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Trade card advertising 'Sancho's Best Trinidado'

Ignatius Sancho: African Man of Letters

Ignatius Sancho (1729-1780) was said to have been born a slave on a ship crossing the Atlantic from Africa to the West Indies. Although this is now thought to be unlikely, his origins were African while his earliest memories were of Greenwich, near London, where he was forced to work as a child slave. He persuaded the powerful Montagu family to employ him as their butler, before retiring to run a grocery shop in Westminster. He composed music, appeared on the stage, and entertained many famous figures of literary and artistic London. The first African we know of to vote in a British election, he wrote a large number of letters which were collected and published in 1782, two years after his death. He was thought of in his age as "the extraordinary Negro", and to eighteenth-century opponents of the slave trade he became a symbol of the humanity of Africans. In recent years there has been a great deal of interest in the life and works of Ignatius Sancho. This website aims to reflect the work being done by Sancho scholars around the world. To find out more, follow the links opposite the detail of Thomas Gainsborough's portrait of Sancho, painted in Bath in 1768.

  Selections from The Letters of Ignatius Sancho:
Sancho's Correspondence with Laurence Sterne | Sancho's Eye-Witness Account of the 1780 Gordon Riots
Two playful letters about a pig and about a friend's artwork | Sancho's views on empire and slavery
Two letters Sancho wrote to the newspapers in 1778

The Life of Ignatius Sancho The full text of Joseph Jekyll's biography of Sancho

An annotated bibliography of Sancho studies

Sancho's friends Short biographies with links.

The Sancho Portrait Gainborough's portrait displayed and discussed

Sancho's Music Scores of three of Sancho's compositions

Article: '"The extraordinary Negro": Ignatius Sancho, Joseph Jekyll, and the Problem of Biography' (PDF, 1.3mb)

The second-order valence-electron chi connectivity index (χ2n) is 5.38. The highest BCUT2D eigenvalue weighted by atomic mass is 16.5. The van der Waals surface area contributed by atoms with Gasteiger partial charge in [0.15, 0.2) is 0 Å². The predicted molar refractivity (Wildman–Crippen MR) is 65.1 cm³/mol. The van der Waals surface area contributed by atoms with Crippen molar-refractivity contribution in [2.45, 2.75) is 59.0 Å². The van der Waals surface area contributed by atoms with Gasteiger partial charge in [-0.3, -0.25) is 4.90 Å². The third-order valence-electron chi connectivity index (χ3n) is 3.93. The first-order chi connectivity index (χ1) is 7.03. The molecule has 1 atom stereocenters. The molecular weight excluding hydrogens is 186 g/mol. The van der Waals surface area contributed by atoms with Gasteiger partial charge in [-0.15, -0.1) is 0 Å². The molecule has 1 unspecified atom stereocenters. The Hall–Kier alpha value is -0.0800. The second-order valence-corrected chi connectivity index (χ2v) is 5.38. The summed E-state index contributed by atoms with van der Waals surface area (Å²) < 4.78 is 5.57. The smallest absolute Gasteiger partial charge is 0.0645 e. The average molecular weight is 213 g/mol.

The life of Joseph Jekyll, A biography of Sancho's biographer

Sancho's London , Maps and images of mid eighteenth-century London. (350KB)

Buy The Letters of Ignatius Sancho now from Amazon

  Thomas Gainsborough's portrait of Ignatius Sancho

Trade card advertising Sancho's business at No 19 Charles Street, Westminster The illustrations on this page are all the visual records we have left of Ignatius Sancho. At the top of the page is a detail from his trade card. A native American sits under a hogshead smoking a pipe while an African, almost certainly a slave, gathers sugar cane. In the middle of the page is a detail of Thomas Gainsborough's portrait of Sancho, painted in Bath in 1768. Opposite is a detail of the reverse of the trade card showing a native American doing business with a French trader (treading on the royal Fleur de Lys) and bearing Sancho's address of No. 19 Charles Street, Westminster. Some have remarked on the irony of Sancho making a living from selling rum, sugar, and tobacco: all goods produced by slaves.
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About this website

This page is written and maintained by Brycchan Carey. To find out more about me and my interests, visit my homepage. To find out more about my career, read my CV. To see a full index of this website, click here.

Please feel free to contact me, but do read the Frequently Asked Questions first. To get updates and news about this website and my other projects, follow me on Twitter.

Whatever you choose to do, thank you for visiting this website and come back soon as it is regularly updated.

By the way, the title for this page is unashamedly borrowed from the title of an exhibition dedicated to Sancho which was held at the National Portrait Gallery in London in 1997. It was a great exhibition!

  This page is an amazon.co.uk associate. Any book you buy from them after linking from this page will help to pay for a bigger and better Ignatius Sancho website!

* The Ignatius Sancho Website was created in August 1999 *
* This page last updated on 10 December 2015 * © Brycchan Carey 1999-2015 *
* This page is: http://www.brycchancarey.com/sancho/index.htm *